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Blood tests could one day be used to tell who is at risk of developing Alzheimer’s disease, say researchers.
Dr Sam Burnham wants to improve our odds of a healthier future. Together with our Preventative Health and Computational Informatics teams, this research statistician is helping us better understand Alzheimer’s disease, the most common form of dementia.
Alzheimer’s disease is the leading cause of dementia and affects 250,000 Australians – a number that is expected to grow to 1 million by 2050. More than 330,000 Australians currently suffer from dementia, and given our ageing population, this is set to triple by 2050. But not on Sam’s watch.
Using her mathematical wizardry, Sam is working to detect Alzheimer’s at its earliest stages, to give those at risk a better chance of receiving treatment before it’s too late.
Her team has recently identified blood-based ‘biomarkers’ that are linked to the build up of a toxic protein in the brain called amyloid beta, one of the earliest indicators of Alzheimer’s disease and they recently found it occurs 17 years before dementia symptoms appear.
Biomarkers are natural genes or hormones inside parts of our body like the blood or tissue that indicate early changes in health. They can be anything from body temperature – a biomarker of fever, to blood pressure which determines the risk of stroke.
“We’ve found a panel of nine biomarkers in the blood that can tell us how much amyloid beta is in the brain. This means we can detect the disease years before any dementia symptoms appear. We’re hoping that this will develop into a population screening test.” says Sam.
So what’s maths got to do with it?
“We started off with a few hundred different possible measurements from the blood, and then used sophisticated mathematical models to look at different combinations of these markers, and get down to the panel that we have.”
In the future, these biomarkers could be used in a blood test to make Alzheimer’s detection simpler, earlier and less expensive.
Sam has been investigating biomarkers for Alzheimer’s disease since 2009, when she joined us as an OCE postdoctoral fellow. Before that, she studied Chemical Engineering at Newcastle University in the UK, where she worked on reducing time to market in the pharmaceutical industry, which means putting new medicine on pharmacy shelves quicker.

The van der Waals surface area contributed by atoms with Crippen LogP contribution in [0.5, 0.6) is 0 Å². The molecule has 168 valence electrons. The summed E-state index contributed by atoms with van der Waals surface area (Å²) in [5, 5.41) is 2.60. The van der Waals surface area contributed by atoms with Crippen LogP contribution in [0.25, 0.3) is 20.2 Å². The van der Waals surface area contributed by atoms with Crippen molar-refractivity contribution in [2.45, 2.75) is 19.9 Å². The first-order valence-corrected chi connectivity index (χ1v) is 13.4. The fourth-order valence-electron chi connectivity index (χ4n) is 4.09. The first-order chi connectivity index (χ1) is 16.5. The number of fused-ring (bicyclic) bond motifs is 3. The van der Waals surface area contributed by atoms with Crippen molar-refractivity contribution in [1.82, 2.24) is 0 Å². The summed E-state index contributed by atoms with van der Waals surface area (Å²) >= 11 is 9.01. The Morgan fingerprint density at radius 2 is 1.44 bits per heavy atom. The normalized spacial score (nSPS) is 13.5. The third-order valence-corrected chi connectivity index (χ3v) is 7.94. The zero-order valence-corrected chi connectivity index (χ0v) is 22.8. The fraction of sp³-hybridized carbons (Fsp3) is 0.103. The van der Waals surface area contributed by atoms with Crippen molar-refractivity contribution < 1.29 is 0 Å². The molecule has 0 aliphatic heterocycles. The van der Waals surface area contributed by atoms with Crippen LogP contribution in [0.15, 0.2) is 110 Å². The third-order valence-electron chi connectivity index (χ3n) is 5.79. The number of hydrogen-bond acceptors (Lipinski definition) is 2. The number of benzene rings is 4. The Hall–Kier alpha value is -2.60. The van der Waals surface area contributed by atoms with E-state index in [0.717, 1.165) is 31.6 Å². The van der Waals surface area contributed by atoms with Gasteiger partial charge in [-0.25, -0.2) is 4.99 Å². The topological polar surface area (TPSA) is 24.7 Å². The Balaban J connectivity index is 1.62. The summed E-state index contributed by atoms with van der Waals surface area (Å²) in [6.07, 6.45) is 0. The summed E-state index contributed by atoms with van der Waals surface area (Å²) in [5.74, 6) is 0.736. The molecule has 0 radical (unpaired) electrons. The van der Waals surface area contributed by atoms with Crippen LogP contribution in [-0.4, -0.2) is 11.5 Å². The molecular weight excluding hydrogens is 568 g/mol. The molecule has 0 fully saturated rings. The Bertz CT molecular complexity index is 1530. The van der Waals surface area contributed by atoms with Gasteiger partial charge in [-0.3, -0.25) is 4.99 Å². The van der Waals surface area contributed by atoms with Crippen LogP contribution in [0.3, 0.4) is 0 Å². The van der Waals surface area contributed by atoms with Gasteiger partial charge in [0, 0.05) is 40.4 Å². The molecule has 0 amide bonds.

How does your work help the community?
Researchers from the Australian Imaging Biomarkers and Lifestyle (AIBL) research group describe the protein Amyloid-Beta (A?) as naturally occurring in the blood and brain. These proteins aggregate to form plaques preceding the onset of Alzheimer’s disease.
“There is a general consensus that one of the first things to happen during the onset of Alzheimer’s is the accumulation of this plaque in the brain. However we have never known how long before the onset of disease this happens,” she says.
“Our objective with this study was to say, if we have identified someone who has reached a certain threshold of A? in the brain, how long do they have before symptoms of dementia occur?”
Burnham and colleagues found seven proteins in the blood samples that, together with a person’s age and cognitive test results, could be used to develop a mathematical formula to predict levels of amyloid in the brain with 80 per cent accuracy.
They validated their findings by showing the formula correctly predicted the level of amyloid protein in the brains of 82 people, from a separate brain scan study.
The researchers are also in the process of fully validating the formula on the other participants in the AIBL study.
At this stage Burnham and colleagues are not sure how the blood markers relate to Alzheimer’s disease.
A patent has been filed by Burnham and two other colleagues covering the blood marker formula and two of the research team members are consultants with Prana Biotechnology.
The researchers used data from the Australian Imaging and Biomarkers Lifestyle Study (AIBL), which is following 11,000 people, aged 60 years and over.
The researchers looked at blood samples from 273 participants who also had brain scans to assess the levels of amyloid protein in the brain.
The study involved 200 participants, including 36 with early signs of dementia and 19 already diagnosed with Alzheimer’s disease. Participants were assessed every 18 months for almost four years, with neuropsychological examination, MRI, and a PET scan.
At baseline, significantly higher levels of A? were found in patients with AD (Alzheimers) and those with mild cognitive impairment than in the healthy participants.
“I was tasked with how we could take four year follow-ups from individuals at different stages of the disease and piece them together to give an understanding of what happens throughout the course of the disease,” Dr Burnham says.
“All of those individual four year trajectories had to be complied together to get an overall disease level trajectory.”
During the follow-ups, 82 per cent of participants showed positive rates of A? accumulation, with deposition estimated to take 19.2 years to reach the levels observed in Alzheimer’s disease.
As participants began to show symptoms of AD, the rate of A? deposition slowed towards a plateau.
“There isn’t currently any clear explanation for why the accumulation of amyloid beta occurs or why it aggregates and becomes a solid plaque. We just don’t know at this stage,” Dr Burnham says.
Dr Burnham says the predictions of the rate of preclinical changes and the onset of the clinical phase of AD will facilitate the design and timing of therapeutic interventions aimed at modifying the course of this illness.
“What that means is that we actually have quite a large window for medical interventions to slow the disease,” she says.